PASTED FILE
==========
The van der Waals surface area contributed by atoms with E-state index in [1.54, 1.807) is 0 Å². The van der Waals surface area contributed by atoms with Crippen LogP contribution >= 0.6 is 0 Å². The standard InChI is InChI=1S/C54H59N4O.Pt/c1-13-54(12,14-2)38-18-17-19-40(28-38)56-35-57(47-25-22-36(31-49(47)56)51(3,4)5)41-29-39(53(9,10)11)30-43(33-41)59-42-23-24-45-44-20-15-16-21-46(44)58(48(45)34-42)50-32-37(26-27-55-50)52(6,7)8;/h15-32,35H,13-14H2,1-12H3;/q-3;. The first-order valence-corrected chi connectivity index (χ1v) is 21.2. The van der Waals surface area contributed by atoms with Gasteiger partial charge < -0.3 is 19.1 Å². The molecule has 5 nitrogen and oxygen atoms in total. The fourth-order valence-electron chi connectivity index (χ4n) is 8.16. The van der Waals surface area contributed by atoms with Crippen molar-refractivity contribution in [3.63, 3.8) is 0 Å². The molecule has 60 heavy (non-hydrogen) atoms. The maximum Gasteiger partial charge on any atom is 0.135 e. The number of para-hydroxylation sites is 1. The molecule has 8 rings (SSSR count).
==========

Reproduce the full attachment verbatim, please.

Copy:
The van der Waals surface area contributed by atoms with E-state index in [1.54, 1.807) is 0 Å². The van der Waals surface area contributed by atoms with Crippen LogP contribution >= 0.6 is 0 Å². The standard InChI is InChI=1S/C54H59N4O.Pt/c1-13-54(12,14-2)38-18-17-19-40(28-38)56-35-57(47-25-22-36(31-49(47)56)51(3,4)5)41-29-39(53(9,10)11)30-43(33-41)59-42-23-24-45-44-20-15-16-21-46(44)58(48(45)34-42)50-32-37(26-27-55-50)52(6,7)8;/h15-32,35H,13-14H2,1-12H3;/q-3;. The first-order valence-corrected chi connectivity index (χ1v) is 21.2. The van der Waals surface area contributed by atoms with Gasteiger partial charge < -0.3 is 19.1 Å². The molecule has 5 nitrogen and oxygen atoms in total. The fourth-order valence-electron chi connectivity index (χ4n) is 8.16. The van der Waals surface area contributed by atoms with Crippen molar-refractivity contribution in [3.63, 3.8) is 0 Å². The molecule has 60 heavy (non-hydrogen) atoms. The maximum Gasteiger partial charge on any atom is 0.135 e. The number of para-hydroxylation sites is 1. The molecule has 8 rings (SSSR count).